A few weeks ago, I went to hear prominent Islamic scholar Tariq Ramadan speak on "The Future of Islam in the West". These are some of my quick reflections.
TR drew a strong distinction between the central tenets of Islam and certian cultural expressions of them. He said that faithfulness to the central tenets was what mattered from a muslim point of view, however that might be culturally expressed.
He then said that many of the problems with Islam in the West are because many of the muslims here are trying to use cultural expressions of Islam from their previous cultures (e.g. traditional Pakistani culture) in the West, rather than the longer and more difficult process of finding a Western cultural expression of Islam.
There was also a fair bit of stuff about using the central tenets of Islam to critique cultures, both in the West and in countries more used to Islam.
There were too many silly or boring (from my point of view) questions, so I didn't get a chance to ask mine. However, it seems to me that his arguments have some interesting consequences...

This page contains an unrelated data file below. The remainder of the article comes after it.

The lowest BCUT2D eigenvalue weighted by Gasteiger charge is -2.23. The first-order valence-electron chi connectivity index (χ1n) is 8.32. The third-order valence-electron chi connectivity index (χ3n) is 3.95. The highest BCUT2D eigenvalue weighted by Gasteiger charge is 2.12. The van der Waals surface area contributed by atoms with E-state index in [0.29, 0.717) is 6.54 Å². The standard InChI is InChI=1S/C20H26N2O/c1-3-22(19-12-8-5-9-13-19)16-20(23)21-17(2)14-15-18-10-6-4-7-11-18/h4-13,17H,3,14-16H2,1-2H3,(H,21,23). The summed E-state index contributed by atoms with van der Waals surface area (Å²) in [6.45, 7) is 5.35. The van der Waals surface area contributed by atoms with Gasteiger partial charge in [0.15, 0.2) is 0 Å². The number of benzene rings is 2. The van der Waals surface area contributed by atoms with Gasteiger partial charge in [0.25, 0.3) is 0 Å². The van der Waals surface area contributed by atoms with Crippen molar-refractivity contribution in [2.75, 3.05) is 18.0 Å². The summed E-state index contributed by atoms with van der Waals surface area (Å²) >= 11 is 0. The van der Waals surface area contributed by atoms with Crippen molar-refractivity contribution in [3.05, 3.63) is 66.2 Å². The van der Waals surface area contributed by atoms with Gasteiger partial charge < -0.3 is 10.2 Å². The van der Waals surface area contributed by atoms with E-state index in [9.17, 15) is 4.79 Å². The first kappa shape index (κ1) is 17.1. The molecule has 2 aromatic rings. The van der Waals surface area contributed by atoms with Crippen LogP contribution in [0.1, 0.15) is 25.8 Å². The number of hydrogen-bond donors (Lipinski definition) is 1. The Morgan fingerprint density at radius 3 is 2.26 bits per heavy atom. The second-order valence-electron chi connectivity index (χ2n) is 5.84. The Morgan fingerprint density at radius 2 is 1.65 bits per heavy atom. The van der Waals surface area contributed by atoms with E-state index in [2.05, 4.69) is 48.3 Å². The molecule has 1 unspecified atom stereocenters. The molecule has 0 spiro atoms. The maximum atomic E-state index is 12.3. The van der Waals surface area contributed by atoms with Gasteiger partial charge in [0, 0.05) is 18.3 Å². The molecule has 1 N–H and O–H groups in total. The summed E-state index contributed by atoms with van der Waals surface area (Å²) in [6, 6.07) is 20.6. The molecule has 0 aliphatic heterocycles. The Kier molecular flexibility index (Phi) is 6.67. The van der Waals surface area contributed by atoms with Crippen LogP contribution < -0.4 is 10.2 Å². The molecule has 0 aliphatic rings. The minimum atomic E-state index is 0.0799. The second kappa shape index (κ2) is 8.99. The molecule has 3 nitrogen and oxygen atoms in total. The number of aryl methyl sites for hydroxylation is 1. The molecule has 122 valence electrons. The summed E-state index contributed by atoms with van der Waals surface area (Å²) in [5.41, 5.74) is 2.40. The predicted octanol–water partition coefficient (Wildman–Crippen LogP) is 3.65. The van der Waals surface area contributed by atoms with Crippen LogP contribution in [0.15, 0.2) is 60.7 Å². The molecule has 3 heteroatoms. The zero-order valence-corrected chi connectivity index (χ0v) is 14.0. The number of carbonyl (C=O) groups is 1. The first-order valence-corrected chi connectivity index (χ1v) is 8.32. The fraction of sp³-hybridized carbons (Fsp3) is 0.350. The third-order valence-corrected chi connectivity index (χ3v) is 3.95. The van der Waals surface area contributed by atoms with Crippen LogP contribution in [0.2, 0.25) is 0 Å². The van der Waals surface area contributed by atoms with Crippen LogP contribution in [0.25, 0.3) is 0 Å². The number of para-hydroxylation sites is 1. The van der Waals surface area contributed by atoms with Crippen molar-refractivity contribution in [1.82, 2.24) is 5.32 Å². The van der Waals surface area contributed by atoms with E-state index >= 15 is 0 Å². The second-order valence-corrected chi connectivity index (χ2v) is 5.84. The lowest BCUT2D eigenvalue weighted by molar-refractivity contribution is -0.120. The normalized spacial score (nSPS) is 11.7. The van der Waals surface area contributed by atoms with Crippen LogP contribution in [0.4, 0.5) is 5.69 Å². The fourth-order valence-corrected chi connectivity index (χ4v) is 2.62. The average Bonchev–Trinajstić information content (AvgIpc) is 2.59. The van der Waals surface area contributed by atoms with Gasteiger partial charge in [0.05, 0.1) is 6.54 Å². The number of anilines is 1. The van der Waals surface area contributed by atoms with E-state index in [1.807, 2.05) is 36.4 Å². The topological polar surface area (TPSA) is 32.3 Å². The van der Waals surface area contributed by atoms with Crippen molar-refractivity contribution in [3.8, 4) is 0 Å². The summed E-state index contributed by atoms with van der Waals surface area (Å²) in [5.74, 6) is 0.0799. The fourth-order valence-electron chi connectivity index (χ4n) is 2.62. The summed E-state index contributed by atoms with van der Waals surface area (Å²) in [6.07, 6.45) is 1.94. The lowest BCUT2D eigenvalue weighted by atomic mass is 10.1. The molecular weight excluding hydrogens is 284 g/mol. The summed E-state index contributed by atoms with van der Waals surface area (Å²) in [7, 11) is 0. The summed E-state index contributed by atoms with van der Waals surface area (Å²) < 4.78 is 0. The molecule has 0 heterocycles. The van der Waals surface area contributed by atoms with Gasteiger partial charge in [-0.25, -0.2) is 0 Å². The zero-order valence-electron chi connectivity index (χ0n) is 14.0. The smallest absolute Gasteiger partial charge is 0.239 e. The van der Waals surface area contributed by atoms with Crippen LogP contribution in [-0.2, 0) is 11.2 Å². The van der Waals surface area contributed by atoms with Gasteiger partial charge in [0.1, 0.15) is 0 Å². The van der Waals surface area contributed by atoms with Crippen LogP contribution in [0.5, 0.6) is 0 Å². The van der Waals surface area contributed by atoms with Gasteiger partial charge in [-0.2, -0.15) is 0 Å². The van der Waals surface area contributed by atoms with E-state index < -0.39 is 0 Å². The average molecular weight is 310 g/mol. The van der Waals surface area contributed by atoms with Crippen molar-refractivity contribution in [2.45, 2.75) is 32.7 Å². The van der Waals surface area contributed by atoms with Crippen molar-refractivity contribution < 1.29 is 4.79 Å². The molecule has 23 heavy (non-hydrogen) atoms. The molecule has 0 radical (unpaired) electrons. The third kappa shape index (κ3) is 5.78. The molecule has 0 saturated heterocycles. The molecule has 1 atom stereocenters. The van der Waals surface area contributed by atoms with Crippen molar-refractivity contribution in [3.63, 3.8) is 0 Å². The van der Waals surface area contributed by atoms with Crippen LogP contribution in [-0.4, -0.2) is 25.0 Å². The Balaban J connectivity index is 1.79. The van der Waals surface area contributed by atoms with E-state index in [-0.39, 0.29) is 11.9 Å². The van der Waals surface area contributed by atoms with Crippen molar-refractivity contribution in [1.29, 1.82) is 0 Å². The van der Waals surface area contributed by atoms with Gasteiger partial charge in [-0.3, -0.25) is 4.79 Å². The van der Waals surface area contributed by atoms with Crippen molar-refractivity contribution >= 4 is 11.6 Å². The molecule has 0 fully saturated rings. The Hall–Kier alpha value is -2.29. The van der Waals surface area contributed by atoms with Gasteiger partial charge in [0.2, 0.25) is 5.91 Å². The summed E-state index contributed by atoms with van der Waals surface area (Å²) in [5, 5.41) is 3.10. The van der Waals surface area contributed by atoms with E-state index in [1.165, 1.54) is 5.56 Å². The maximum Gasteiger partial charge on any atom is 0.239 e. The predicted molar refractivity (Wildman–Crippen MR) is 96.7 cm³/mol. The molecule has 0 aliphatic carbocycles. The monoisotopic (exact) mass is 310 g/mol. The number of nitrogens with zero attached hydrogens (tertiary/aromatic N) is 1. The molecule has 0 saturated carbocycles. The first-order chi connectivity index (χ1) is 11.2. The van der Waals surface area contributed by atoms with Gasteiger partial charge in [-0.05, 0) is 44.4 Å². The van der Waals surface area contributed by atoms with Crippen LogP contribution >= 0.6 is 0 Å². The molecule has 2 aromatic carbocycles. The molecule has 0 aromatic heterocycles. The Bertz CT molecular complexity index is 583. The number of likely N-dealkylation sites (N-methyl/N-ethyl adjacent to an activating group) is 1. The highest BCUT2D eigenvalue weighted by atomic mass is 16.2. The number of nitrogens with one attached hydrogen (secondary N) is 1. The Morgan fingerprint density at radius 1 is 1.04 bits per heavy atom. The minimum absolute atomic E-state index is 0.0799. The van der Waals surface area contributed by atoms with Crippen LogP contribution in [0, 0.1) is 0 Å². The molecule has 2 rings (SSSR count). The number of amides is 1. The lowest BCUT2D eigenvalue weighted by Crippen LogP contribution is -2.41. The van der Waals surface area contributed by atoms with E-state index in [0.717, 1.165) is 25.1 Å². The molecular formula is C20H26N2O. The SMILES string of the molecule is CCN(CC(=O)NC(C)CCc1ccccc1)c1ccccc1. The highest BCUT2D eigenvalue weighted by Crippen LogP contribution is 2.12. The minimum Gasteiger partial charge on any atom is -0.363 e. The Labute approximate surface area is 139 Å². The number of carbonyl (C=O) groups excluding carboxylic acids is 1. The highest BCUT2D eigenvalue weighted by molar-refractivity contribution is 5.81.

Firstly, he was careful not to criticise anyone's cultural expression of Islam. So if someone's cultural expression is to blow up anyone who disagrees with Muhammed, I'm not at all convinced he'd criticise them for that.
Secondly, and more seriously from a logical point of view, he didn't define how to tell the central issues apart from the cultural issues. The Qur'an clearly contains what he would say are both cultural and central, and it's hard to see why he'd put eating pork as something that is absolutely forbidden, but shaving as something only culturally forbidden (which I think he does).
This is also interesting because it kind of parallels some questions in Christianity, especially with regard to interpreting the Old Testament laws. Except there I think it's easier, and it's pretty obvious that the Bible says we should love our enemies rather than killing them.